Stina Backer: Dangers of skunk have made dope smokers quit

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Smoking a spliff is not what it used to be – or so I am told by friends who would opt for a joint rather than a glass of red to help them wind down after a stressful day at work.

The reason for their increasing lack of interest is not reflected in the latest report by the Home Office, but to these average dope smokers the simple answer to why they don't smoke as much any more can be summed up in one word – "skunk".

Five years ago skunk, a type of cannabis three to four times stronger than traditional "grass" and resin, accounted for just 30 per cent of the market, now it accounts for more than 80 per cent. Only a month ago the Advisory Council on the Misuse of Drugs said that skunk is likely to have long-term health risks, including a significantly higher risk of developing schizophrenia.

My own experience with skunk is anything but pleasant. At a party a few years ago I was offered a spliff (and yes I did inhale) thinking it was run-of-the-mill grass but what the person who offered it to me failed to mention was that it was skunk. Instead of getting the giggles after a puff my skin went pale, I felt faint and within minutes I was in the toilet throwing up.

This "whitey" experience is one shared by most of my friends, some who smoke occasionally but others who by their very own admission are potheads. These days they all complain that it is nearly impossible to find a dealer who sells ordinary grass or resin instead of skunk, and if they do find one who sells it then the product is so expensive that they treat it as a vintage bottle of wine – only to be consumed on very special occasions.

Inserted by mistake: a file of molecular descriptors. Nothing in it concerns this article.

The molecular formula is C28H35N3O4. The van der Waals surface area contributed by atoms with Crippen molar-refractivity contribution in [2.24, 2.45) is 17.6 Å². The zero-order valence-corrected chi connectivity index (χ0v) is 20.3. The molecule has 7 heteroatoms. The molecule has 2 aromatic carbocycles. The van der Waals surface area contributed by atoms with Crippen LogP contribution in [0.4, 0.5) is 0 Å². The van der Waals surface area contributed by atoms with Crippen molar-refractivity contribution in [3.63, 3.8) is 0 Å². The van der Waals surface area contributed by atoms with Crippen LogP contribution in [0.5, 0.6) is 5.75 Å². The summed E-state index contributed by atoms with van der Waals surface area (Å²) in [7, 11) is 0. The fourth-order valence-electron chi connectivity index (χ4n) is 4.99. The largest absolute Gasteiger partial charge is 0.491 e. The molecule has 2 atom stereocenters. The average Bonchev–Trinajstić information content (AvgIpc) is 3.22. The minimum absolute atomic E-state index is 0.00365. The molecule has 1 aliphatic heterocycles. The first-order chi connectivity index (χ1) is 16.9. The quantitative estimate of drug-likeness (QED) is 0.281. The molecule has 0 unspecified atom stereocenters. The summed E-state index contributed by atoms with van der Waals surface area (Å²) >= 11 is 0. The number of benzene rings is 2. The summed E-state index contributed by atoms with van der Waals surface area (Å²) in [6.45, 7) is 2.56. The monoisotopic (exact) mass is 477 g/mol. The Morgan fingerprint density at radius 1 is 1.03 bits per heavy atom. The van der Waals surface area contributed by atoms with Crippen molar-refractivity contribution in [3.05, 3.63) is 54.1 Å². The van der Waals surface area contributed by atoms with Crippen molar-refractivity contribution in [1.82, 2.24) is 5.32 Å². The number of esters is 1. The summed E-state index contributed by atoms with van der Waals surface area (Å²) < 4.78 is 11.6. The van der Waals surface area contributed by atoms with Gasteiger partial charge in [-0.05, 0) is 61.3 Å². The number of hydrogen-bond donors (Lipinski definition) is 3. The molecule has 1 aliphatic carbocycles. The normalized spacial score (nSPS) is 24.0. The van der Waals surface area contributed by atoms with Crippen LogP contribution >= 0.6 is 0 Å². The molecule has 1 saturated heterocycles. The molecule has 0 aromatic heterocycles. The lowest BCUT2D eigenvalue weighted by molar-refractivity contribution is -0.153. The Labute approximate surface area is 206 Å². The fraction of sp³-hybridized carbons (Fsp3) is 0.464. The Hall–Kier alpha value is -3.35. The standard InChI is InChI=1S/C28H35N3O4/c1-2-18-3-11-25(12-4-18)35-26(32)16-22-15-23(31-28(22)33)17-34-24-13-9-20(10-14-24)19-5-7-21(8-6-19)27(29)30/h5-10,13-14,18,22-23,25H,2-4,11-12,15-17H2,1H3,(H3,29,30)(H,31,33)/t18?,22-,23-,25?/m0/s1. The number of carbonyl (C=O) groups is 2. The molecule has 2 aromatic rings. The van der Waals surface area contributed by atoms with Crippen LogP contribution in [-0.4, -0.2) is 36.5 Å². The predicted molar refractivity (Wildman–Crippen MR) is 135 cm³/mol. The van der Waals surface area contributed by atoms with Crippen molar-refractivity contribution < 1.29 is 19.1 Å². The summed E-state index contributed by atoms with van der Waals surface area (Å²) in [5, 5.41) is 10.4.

At least two people I know have been diagnosed with depression and schizophrenia which their doctors attributed to their habit of smoking dope and especially skunk. The sadness of seeing bright and happy friends turned into emotional wrecks now living at home with their parents unable to work is enough for me not to be tempted to touch the drug.

I strongly feel that upgrading cannabis to a Class B drug was the right thing to do purely for the fact that skunk transformed what was a somewhat harmless vice into something much more dangerous.

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